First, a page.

Grass

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Grass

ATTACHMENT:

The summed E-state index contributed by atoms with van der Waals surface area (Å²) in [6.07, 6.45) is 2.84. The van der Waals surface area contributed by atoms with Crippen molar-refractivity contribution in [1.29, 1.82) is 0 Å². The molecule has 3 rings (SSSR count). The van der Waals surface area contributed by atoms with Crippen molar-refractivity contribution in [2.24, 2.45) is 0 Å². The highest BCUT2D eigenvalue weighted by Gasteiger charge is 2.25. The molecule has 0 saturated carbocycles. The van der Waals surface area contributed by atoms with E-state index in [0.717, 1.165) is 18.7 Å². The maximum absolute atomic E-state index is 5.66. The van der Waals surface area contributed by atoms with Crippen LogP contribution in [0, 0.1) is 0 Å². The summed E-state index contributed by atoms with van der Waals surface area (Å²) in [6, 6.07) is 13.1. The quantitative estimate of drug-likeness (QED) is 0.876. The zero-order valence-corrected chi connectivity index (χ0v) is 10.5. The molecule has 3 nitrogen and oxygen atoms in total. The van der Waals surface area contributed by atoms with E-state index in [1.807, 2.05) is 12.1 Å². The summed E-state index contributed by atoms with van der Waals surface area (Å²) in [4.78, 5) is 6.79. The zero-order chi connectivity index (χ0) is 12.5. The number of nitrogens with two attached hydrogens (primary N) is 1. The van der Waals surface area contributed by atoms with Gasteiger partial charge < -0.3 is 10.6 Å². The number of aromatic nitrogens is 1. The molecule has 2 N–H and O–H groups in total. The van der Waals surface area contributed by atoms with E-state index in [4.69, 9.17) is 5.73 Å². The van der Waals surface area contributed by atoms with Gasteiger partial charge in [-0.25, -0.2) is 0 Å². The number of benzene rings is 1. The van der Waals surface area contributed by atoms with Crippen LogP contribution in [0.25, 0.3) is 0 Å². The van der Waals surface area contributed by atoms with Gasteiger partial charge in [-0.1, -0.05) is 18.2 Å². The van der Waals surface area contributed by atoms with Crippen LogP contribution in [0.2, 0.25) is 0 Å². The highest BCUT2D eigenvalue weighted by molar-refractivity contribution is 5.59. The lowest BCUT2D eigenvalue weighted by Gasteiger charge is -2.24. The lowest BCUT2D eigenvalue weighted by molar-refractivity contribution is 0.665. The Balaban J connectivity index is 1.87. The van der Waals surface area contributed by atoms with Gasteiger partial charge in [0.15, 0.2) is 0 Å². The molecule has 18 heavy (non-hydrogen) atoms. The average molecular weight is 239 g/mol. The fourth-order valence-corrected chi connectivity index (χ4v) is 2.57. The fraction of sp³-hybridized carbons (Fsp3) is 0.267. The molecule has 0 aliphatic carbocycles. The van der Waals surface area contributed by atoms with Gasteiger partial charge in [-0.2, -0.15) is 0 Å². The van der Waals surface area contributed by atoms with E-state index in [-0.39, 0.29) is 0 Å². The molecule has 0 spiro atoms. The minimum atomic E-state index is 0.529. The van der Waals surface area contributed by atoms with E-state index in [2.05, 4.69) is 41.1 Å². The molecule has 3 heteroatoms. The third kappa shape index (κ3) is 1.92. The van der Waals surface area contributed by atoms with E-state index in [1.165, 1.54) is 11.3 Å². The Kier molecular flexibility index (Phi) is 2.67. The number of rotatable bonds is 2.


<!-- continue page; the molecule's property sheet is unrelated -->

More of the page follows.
Few issues in America are as grossly politicized as marijuana legalization, with activists on both sides so intent on demonizing each other that there seems to be little hope for a pragmatic look at the drug and its effects, positive or negative. Fighting propaganda with propaganda, Ron Mann's smug, self-satisfied pro-pot documentary Grass only exacerbates the problem. Sketchy as history and even more dubious as cultural commentary, the film preaches to a toasted choir, taking potshots at hysterical archival footage while skimming through the shifts in government policy. Nevertheless, many of Mann's points are cogent and illuminating. As narrator and noted hemp advocate Woody Harrelson explains, conservative forces have long used marijuana laws as a tool of oppression, from the influx of Mexican laborers early in the century to alleged Communist subversives in the McCarthy era, to hippies in the late '60s. Over that time, the government has spent and continues to spend hundreds of billions of dollars enforcing harsh penalties on laws that have little basis in scientific fact. Mann's most effective touch is to show how the government changes tacks to suit the times, claiming at various points that marijuana will lead to addiction, insanity, murder, brain damage, dysfunction, and a segue into deadlier drugs. Some of the footage is admittedly hilarious, including early lab shots of toking chimps and a baked young test subject eager to further the scientific cause. But after a while, Mann's refusal to view the drug's opponents as anything but seething zealots or unenlightened nitwits speaks to a narrow-minded attitude that's just as suspect. If the decriminalization of marijuana is a reasonable idea, isn't it also reasonable to admit that smoking pot isn't always beneficial? Does Mann fail to notice the similarities between the bug-eyed teenagers in the camp classic Reefer Madness and the giant blunt Cheech & Chong smoke on the freeway in Up In Smoke? He damns the former as silly propaganda while celebrating the latter as an example of '70s permissiveness, but when both clips end with a car careening off the road, the distinction seems unclear. Grass ends with the urgent footnote that more marijuana-related arrests have occurred during the Clinton administration than at any other time in history. That's a problem, but if Mann's obnoxious documentary is any indication, the level of discourse needs to improve significantly before it can be solved.